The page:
A few weeks back pretty much every single major news publication in Vancouver ran some sort of article that more or less said, “Zero Waste: City of Vancouver vs Single Use Cups. EVERYONE F*CKING PANIC, CITY OF VANCOUVER IS COMING FOR YOUR CAFFEINE FIX”.
I must admit, I do love a good panic like the next person and was contemplating getting involved in the pile on, but thought I’d let the dust settle and see what happened. Also I’m lazy and the new season of Stranger Things got released.
On Thursday, COV held a public meeting to discuss single use containers (not just cups, but that’s what I’ll be focusing on). I went to the event with Dan from Ecoalize, a company that imports awesome collapsible reusable cups from Stojo.
Here’s what I learned:
* No, Vancouver is not going ban single use cups. Well, not any time soon… 2040 is the date they’re aiming to have the issue of single use cups resolved.
* They are, however, looking to ban polystyrene cups. If you use these at your coffee shops then you deserve to have them taken away from you, heathen.
* They want to reduce single use cups by 50% by 2020. Amazingly, they’re already 30% of the way there.
* You were not allowed to touch the mic at this event. They were really stern about this. Terrifyingly so. This has nothing to do with cups but it amused me no end.
* Vancouver is looking for businesses to volunteer for a share a cup system. No, this does not mean you can shout “SHARESIES” and drink my espresso if I turn my back on it. This means that coffee shops will be part of a scheme to share a pool of reusable cups that can be surrendered at any participating venue. This is being trailed in NYC, LA, San Francisco and Portland. I don’t personally see this working, but it’d be great if it did.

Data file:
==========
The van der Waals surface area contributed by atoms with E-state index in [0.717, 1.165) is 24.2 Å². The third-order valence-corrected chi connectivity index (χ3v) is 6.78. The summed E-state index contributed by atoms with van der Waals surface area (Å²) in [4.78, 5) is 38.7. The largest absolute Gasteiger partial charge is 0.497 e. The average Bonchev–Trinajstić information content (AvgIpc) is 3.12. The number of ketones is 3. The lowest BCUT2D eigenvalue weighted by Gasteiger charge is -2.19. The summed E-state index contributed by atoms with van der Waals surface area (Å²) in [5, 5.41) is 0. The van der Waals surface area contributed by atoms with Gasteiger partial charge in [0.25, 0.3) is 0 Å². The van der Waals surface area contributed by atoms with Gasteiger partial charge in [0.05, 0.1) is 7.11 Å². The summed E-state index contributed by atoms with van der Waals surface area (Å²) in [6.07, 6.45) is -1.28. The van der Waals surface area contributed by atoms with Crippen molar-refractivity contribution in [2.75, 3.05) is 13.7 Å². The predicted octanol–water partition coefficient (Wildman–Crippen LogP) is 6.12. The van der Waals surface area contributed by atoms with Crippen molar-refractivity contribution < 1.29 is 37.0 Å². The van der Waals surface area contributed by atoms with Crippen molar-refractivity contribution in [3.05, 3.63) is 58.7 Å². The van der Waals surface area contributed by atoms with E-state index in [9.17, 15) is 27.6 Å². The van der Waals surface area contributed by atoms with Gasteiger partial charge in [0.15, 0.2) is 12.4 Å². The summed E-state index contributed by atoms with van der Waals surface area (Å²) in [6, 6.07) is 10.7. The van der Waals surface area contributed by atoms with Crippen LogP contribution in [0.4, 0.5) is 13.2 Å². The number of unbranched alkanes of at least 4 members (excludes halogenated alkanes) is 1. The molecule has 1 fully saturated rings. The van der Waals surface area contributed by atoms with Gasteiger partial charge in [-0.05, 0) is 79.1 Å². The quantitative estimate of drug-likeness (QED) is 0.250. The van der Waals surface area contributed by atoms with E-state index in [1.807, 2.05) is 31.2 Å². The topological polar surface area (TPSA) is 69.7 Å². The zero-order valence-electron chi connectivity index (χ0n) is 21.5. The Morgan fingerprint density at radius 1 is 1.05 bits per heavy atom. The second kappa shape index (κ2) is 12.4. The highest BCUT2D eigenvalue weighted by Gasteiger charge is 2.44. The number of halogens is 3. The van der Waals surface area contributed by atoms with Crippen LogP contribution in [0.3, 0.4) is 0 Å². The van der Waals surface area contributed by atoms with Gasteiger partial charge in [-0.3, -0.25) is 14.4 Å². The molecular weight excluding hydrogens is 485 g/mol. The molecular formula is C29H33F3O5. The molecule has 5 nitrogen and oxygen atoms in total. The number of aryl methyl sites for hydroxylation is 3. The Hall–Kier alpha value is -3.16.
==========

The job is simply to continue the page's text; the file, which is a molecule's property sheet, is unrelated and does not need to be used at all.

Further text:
* Fees to use a single use cup are being considered, much like bags in the supermarket.
* Analysis of street cleaning showed that a whopping 50% of garbage is single use containers (not just cups though, other things like burger wrappers)
* Deposit/refund system is a potential solution. I personally love this idea. For cans and bottles this is 99% effective. If the user doesn’t return them, then usually someone on the street will.
* Recycling of “compostable” materials is often completely impractical. What this means is that just because it’s labelled as compostable, doesn’t mean it’s easy to do.
* A commonly held belief is that the plastic coating inside a single use cup is usually the reason why they can’t be recycled. Good news! Vancouver can recycle those types of cups in their new facility.
* They’re considering grants and business license fee reductions for companies involved in reducing waste.
There were a ton of other ideas, but these are the most interesting in my opinion. If you want to learn more about this, their website is a goldmine of information and can be found here.
The final thing I want to mention is that I was pretty disappointed to see how few people from the coffee industry attended the event. Kudos to Cartems Donuterie for sending someone to represent them but that was it (unless you count me, a moron who managed to strong-arm his way into the coffee scene because he knew how to setup a website).
If you work in the Vancouver coffee industry, you definitely need to be aware that change is coming and this is your opportunity to be a part of it. You have the chance to influence the decisions that are made, that will directly effect how much money it costs, or saves you.
If you don’t get involved, then you better goddamn well believe that Starbucks, Tim Hortons, McDonalds and any other behemoth will try and make it work for them instead.
Oh right and also it’s good for the environment and stuff.